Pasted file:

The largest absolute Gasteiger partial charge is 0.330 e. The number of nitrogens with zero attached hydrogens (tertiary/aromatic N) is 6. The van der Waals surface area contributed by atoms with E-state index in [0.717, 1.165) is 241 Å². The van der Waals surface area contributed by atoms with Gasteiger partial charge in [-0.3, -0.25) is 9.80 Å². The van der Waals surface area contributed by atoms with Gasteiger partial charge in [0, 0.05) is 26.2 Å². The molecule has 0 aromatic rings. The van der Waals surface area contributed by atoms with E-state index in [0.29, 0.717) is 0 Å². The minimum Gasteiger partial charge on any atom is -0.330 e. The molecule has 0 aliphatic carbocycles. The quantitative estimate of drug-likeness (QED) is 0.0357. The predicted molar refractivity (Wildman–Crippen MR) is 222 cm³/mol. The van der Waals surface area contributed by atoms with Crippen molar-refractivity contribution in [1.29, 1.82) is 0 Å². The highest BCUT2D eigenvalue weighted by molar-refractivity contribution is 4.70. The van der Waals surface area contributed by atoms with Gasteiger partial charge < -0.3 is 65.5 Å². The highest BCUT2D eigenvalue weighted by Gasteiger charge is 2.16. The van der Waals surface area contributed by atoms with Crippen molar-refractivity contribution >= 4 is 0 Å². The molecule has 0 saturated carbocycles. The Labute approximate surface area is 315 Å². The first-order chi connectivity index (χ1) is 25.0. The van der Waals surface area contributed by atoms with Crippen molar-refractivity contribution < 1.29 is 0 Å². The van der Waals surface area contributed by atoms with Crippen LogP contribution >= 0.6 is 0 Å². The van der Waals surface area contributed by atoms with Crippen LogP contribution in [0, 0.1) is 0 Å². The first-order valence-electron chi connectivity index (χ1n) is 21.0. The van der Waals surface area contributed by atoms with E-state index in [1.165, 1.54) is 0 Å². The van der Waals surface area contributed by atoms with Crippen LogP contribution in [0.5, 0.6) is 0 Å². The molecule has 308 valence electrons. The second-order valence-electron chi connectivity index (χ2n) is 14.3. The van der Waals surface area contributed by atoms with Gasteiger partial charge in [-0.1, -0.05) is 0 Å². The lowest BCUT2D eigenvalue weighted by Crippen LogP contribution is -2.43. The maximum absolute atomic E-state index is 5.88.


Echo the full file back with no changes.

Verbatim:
The largest absolute Gasteiger partial charge is 0.330 e. The number of nitrogens with zero attached hydrogens (tertiary/aromatic N) is 6. The van der Waals surface area contributed by atoms with E-state index in [0.717, 1.165) is 241 Å². The van der Waals surface area contributed by atoms with Gasteiger partial charge in [-0.3, -0.25) is 9.80 Å². The van der Waals surface area contributed by atoms with Gasteiger partial charge in [0, 0.05) is 26.2 Å². The molecule has 0 aromatic rings. The van der Waals surface area contributed by atoms with E-state index in [0.29, 0.717) is 0 Å². The minimum Gasteiger partial charge on any atom is -0.330 e. The molecule has 0 aliphatic carbocycles. The quantitative estimate of drug-likeness (QED) is 0.0357. The predicted molar refractivity (Wildman–Crippen MR) is 222 cm³/mol. The van der Waals surface area contributed by atoms with Crippen molar-refractivity contribution in [1.29, 1.82) is 0 Å². The highest BCUT2D eigenvalue weighted by molar-refractivity contribution is 4.70. The van der Waals surface area contributed by atoms with Gasteiger partial charge < -0.3 is 65.5 Å². The highest BCUT2D eigenvalue weighted by Gasteiger charge is 2.16. The van der Waals surface area contributed by atoms with Crippen molar-refractivity contribution >= 4 is 0 Å². The molecule has 0 saturated carbocycles. The Labute approximate surface area is 315 Å². The first-order chi connectivity index (χ1) is 25.0. The van der Waals surface area contributed by atoms with Crippen molar-refractivity contribution < 1.29 is 0 Å². The van der Waals surface area contributed by atoms with Crippen LogP contribution >= 0.6 is 0 Å². The van der Waals surface area contributed by atoms with Crippen LogP contribution in [0, 0.1) is 0 Å². The first-order valence-electron chi connectivity index (χ1n) is 21.0. The van der Waals surface area contributed by atoms with E-state index in [1.165, 1.54) is 0 Å². The van der Waals surface area contributed by atoms with Crippen LogP contribution in [0.5, 0.6) is 0 Å². The molecule has 308 valence electrons. The second-order valence-electron chi connectivity index (χ2n) is 14.3. The van der Waals surface area contributed by atoms with Gasteiger partial charge in [-0.1, -0.05) is 0 Å². The lowest BCUT2D eigenvalue weighted by Crippen LogP contribution is -2.43. The maximum absolute atomic E-state index is 5.88.